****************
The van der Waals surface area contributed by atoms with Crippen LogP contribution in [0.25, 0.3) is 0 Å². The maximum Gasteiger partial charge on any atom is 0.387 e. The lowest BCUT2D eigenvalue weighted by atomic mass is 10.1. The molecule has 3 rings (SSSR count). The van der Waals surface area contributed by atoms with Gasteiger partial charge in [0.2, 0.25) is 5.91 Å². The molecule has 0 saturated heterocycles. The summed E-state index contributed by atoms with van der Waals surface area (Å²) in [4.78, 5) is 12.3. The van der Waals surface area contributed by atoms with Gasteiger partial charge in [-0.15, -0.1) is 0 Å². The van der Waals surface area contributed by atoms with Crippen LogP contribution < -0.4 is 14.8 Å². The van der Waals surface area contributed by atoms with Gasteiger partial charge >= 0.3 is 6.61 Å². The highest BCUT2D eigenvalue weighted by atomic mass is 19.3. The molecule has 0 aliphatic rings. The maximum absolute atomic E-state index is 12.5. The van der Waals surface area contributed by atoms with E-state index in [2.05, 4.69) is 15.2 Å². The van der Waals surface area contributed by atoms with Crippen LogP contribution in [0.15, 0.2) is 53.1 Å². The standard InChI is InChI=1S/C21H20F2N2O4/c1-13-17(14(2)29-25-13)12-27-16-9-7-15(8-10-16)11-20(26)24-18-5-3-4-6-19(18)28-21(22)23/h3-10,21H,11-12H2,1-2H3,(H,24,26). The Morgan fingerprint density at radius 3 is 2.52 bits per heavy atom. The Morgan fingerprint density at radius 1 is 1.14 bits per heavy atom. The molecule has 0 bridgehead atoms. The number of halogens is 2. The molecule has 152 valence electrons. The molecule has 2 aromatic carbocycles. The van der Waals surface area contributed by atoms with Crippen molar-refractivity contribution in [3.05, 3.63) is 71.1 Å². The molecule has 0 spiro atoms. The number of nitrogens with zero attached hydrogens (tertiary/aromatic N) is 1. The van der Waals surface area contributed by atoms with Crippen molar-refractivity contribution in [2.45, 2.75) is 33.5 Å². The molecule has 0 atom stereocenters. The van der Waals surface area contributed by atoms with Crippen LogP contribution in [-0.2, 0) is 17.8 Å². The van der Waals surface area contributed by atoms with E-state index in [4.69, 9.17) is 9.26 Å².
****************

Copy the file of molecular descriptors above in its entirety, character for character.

The van der Waals surface area contributed by atoms with Crippen LogP contribution in [0.25, 0.3) is 0 Å². The maximum Gasteiger partial charge on any atom is 0.387 e. The lowest BCUT2D eigenvalue weighted by atomic mass is 10.1. The molecule has 3 rings (SSSR count). The van der Waals surface area contributed by atoms with Gasteiger partial charge in [0.2, 0.25) is 5.91 Å². The molecule has 0 saturated heterocycles. The summed E-state index contributed by atoms with van der Waals surface area (Å²) in [4.78, 5) is 12.3. The van der Waals surface area contributed by atoms with Gasteiger partial charge in [-0.15, -0.1) is 0 Å². The van der Waals surface area contributed by atoms with Crippen LogP contribution < -0.4 is 14.8 Å². The van der Waals surface area contributed by atoms with Gasteiger partial charge >= 0.3 is 6.61 Å². The highest BCUT2D eigenvalue weighted by atomic mass is 19.3. The molecule has 0 aliphatic rings. The maximum absolute atomic E-state index is 12.5. The van der Waals surface area contributed by atoms with E-state index in [2.05, 4.69) is 15.2 Å². The van der Waals surface area contributed by atoms with Crippen LogP contribution in [0.15, 0.2) is 53.1 Å². The standard InChI is InChI=1S/C21H20F2N2O4/c1-13-17(14(2)29-25-13)12-27-16-9-7-15(8-10-16)11-20(26)24-18-5-3-4-6-19(18)28-21(22)23/h3-10,21H,11-12H2,1-2H3,(H,24,26). The Morgan fingerprint density at radius 3 is 2.52 bits per heavy atom. The Morgan fingerprint density at radius 1 is 1.14 bits per heavy atom. The molecule has 0 bridgehead atoms. The number of halogens is 2. The molecule has 152 valence electrons. The molecule has 2 aromatic carbocycles. The van der Waals surface area contributed by atoms with Crippen molar-refractivity contribution in [3.05, 3.63) is 71.1 Å². The molecule has 0 spiro atoms. The number of nitrogens with zero attached hydrogens (tertiary/aromatic N) is 1. The van der Waals surface area contributed by atoms with Crippen molar-refractivity contribution in [2.45, 2.75) is 33.5 Å². The molecule has 0 atom stereocenters. The van der Waals surface area contributed by atoms with Crippen LogP contribution in [-0.2, 0) is 17.8 Å². The van der Waals surface area contributed by atoms with E-state index in [4.69, 9.17) is 9.26 Å².